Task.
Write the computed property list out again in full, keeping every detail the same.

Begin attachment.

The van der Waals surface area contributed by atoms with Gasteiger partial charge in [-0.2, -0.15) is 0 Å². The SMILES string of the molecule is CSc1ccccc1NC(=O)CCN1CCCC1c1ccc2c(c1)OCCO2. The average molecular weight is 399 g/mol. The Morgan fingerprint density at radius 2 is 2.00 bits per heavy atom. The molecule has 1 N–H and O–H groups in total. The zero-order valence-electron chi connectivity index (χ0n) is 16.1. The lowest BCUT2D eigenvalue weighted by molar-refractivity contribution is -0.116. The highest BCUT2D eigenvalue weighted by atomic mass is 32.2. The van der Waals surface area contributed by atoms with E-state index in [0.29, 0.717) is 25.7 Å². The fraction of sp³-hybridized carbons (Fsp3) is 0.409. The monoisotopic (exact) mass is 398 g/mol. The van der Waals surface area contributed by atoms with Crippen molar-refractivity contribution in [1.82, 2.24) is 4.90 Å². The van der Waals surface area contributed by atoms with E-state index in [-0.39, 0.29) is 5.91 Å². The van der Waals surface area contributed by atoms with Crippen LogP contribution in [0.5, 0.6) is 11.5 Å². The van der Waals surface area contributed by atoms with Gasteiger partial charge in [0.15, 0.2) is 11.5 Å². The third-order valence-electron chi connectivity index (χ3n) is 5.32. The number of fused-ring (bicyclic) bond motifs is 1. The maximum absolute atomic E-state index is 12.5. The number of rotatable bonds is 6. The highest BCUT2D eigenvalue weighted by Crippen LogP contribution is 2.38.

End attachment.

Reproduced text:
The van der Waals surface area contributed by atoms with Gasteiger partial charge in [-0.2, -0.15) is 0 Å². The SMILES string of the molecule is CSc1ccccc1NC(=O)CCN1CCCC1c1ccc2c(c1)OCCO2. The average molecular weight is 399 g/mol. The Morgan fingerprint density at radius 2 is 2.00 bits per heavy atom. The molecule has 1 N–H and O–H groups in total. The zero-order valence-electron chi connectivity index (χ0n) is 16.1. The lowest BCUT2D eigenvalue weighted by molar-refractivity contribution is -0.116. The highest BCUT2D eigenvalue weighted by atomic mass is 32.2. The van der Waals surface area contributed by atoms with E-state index in [0.29, 0.717) is 25.7 Å². The fraction of sp³-hybridized carbons (Fsp3) is 0.409. The monoisotopic (exact) mass is 398 g/mol. The van der Waals surface area contributed by atoms with Crippen molar-refractivity contribution in [1.82, 2.24) is 4.90 Å². The van der Waals surface area contributed by atoms with E-state index in [-0.39, 0.29) is 5.91 Å². The van der Waals surface area contributed by atoms with Crippen LogP contribution in [0.5, 0.6) is 11.5 Å². The van der Waals surface area contributed by atoms with Gasteiger partial charge in [0.15, 0.2) is 11.5 Å². The third-order valence-electron chi connectivity index (χ3n) is 5.32. The number of fused-ring (bicyclic) bond motifs is 1. The maximum absolute atomic E-state index is 12.5. The number of rotatable bonds is 6. The highest BCUT2D eigenvalue weighted by Crippen LogP contribution is 2.38.